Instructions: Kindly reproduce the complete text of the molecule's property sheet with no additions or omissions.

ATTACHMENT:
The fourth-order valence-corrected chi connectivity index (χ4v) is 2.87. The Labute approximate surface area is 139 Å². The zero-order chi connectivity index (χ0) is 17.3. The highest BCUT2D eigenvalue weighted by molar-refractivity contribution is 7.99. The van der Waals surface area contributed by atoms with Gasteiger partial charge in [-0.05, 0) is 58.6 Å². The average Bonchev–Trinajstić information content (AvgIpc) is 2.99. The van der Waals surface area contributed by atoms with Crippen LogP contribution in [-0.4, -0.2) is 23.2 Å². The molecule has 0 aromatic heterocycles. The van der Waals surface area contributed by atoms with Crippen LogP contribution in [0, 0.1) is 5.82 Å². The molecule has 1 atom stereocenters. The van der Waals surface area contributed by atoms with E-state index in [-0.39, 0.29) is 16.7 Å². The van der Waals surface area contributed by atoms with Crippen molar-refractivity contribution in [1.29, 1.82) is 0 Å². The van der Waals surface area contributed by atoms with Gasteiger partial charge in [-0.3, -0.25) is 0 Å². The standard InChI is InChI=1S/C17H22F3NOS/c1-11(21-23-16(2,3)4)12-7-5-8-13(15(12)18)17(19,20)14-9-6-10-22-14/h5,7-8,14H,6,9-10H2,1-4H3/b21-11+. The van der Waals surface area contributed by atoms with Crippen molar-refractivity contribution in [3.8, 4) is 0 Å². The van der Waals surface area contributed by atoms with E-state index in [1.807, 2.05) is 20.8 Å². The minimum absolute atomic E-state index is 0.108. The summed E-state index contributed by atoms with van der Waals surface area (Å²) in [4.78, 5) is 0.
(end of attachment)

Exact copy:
The fourth-order valence-corrected chi connectivity index (χ4v) is 2.87. The Labute approximate surface area is 139 Å². The zero-order chi connectivity index (χ0) is 17.3. The highest BCUT2D eigenvalue weighted by molar-refractivity contribution is 7.99. The van der Waals surface area contributed by atoms with Gasteiger partial charge in [-0.05, 0) is 58.6 Å². The average Bonchev–Trinajstić information content (AvgIpc) is 2.99. The van der Waals surface area contributed by atoms with Crippen LogP contribution in [-0.4, -0.2) is 23.2 Å². The molecule has 0 aromatic heterocycles. The van der Waals surface area contributed by atoms with Crippen LogP contribution in [0, 0.1) is 5.82 Å². The molecule has 1 atom stereocenters. The van der Waals surface area contributed by atoms with E-state index in [-0.39, 0.29) is 16.7 Å². The van der Waals surface area contributed by atoms with Crippen molar-refractivity contribution in [1.29, 1.82) is 0 Å². The van der Waals surface area contributed by atoms with Gasteiger partial charge in [-0.3, -0.25) is 0 Å². The standard InChI is InChI=1S/C17H22F3NOS/c1-11(21-23-16(2,3)4)12-7-5-8-13(15(12)18)17(19,20)14-9-6-10-22-14/h5,7-8,14H,6,9-10H2,1-4H3/b21-11+. The van der Waals surface area contributed by atoms with Crippen molar-refractivity contribution in [3.8, 4) is 0 Å². The van der Waals surface area contributed by atoms with E-state index in [1.807, 2.05) is 20.8 Å². The minimum absolute atomic E-state index is 0.108. The summed E-state index contributed by atoms with van der Waals surface area (Å²) in [4.78, 5) is 0.